BDAG (I believe correctly) allocates the meaning of "diakrinon" as "recognise", that is, "evaluate by paying careful attention to". All this examination and judgement language is the opposite of what the Lord's supper is usually designed to celebrate, namely, the sacrifice of Jesus and the forgiveness this brings. Hence the celebration!

But that is the point. The celebration is useless unless we recognise ("diakrinon") its significance. This must be done my examining ourselves but not in a judgemental fashion precisely because it is a celebration of forgiveness.

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Paul's immediate concern is that the Corinthians have failed to treat the bread and the wine as sacred, even fighting over it. So on the one hand it could be BDAG usage #2:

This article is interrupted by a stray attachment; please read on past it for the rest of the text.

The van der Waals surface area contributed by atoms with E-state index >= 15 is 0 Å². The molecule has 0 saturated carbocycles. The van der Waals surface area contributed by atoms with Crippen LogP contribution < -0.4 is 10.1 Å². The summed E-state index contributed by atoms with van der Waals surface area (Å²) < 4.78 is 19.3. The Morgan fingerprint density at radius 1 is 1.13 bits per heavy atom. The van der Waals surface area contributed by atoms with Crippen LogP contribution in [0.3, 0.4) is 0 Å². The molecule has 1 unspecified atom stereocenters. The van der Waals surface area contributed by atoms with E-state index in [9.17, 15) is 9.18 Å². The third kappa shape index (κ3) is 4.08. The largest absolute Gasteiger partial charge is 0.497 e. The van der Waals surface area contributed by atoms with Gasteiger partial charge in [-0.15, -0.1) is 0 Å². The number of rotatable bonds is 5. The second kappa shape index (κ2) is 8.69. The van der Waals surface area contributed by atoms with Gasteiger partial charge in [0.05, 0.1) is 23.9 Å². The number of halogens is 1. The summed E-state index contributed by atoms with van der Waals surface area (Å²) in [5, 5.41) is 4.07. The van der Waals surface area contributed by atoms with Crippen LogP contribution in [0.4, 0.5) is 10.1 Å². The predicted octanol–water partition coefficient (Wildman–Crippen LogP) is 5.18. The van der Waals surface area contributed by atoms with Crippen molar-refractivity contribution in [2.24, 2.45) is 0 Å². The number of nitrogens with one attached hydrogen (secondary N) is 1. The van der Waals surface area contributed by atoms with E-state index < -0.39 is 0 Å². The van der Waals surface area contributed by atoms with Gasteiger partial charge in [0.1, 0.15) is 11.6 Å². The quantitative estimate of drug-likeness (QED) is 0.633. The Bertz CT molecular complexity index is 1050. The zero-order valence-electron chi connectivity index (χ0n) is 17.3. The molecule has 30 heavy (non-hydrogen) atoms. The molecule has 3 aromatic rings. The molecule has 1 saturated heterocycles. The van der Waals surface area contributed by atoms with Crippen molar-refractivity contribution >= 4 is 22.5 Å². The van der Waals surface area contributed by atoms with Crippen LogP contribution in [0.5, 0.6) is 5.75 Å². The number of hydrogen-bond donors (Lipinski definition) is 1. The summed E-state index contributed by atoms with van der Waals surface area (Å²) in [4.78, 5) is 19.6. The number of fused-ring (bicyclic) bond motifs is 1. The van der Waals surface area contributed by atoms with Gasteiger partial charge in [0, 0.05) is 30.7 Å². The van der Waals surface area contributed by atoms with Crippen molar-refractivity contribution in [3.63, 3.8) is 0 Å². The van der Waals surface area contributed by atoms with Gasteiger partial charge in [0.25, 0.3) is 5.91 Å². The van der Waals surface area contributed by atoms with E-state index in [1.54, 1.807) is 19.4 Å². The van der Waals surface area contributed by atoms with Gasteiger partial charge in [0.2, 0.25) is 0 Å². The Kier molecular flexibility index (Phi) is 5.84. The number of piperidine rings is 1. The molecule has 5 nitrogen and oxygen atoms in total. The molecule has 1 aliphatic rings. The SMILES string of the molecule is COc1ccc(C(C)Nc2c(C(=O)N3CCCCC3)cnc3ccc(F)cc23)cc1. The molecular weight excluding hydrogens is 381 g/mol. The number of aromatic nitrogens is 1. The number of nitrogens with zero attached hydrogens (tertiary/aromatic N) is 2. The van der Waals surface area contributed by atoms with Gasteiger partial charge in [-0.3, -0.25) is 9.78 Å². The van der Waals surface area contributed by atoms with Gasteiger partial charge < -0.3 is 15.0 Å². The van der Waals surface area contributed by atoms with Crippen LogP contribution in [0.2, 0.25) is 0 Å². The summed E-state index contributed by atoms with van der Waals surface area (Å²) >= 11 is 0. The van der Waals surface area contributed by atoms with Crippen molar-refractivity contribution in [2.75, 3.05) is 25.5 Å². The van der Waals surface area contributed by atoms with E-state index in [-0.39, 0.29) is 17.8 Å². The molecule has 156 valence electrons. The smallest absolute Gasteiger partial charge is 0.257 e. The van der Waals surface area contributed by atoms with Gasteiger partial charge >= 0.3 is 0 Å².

② to conclude that there is a difference, make a distinction, differentiate (PGM 5, 103f σὺ διέκρινας τὸ δίκαιον καὶ τὸ ἄδικον; 4 Macc 1:14; Jos., Bell. 1, 27; Just., D. 20, 3; Ath. 15, 1) μεταξὺ ἡμῶν τε καὶ αὐτῶν betw. us and them Ac 15:9. τίς σε διακρίνει; who concedes you any superiority? 1 Cor 4:7 (Appian, Bell. Civ. 5, 54 §228 δ. τινά=concede superiority to someone, beside ἐπιλέγεσθαί τινα=select someone; cp. Philo, Op. M. 137 διακρίνας ἐξ ἁπάσης τὸ βέλτιστον). μηθὲν διακρίνων τίνι δῷ without distinguishing to whom he should give Hm 2:6; cp. Ac 11:12.—Pass. διακρίνεσθαί τινος be differentiated fr. someone Dg 5:1.

Or, since he wants them to treat them differently, #1:

① to differentiate by separating, separate, arrange (Jos., Ant. 11, 56; Ath. 13, 2; 22, 1; Mel. P. 82, 611) of created things πάντα κατὰ τάξιν δ. effect an orderly arrangement for everything Dg 8:7. ἑαυτὸν δ. separate oneself IEph 5:3 (but the ominous tone of the context favors 3b below).

Or somewhere in between, or both.

If he wants them, per usage #1, "to differentiate by separating, separate, arrange" then he may be saying to separate out the eating of the bread and wine from the meal and regular food.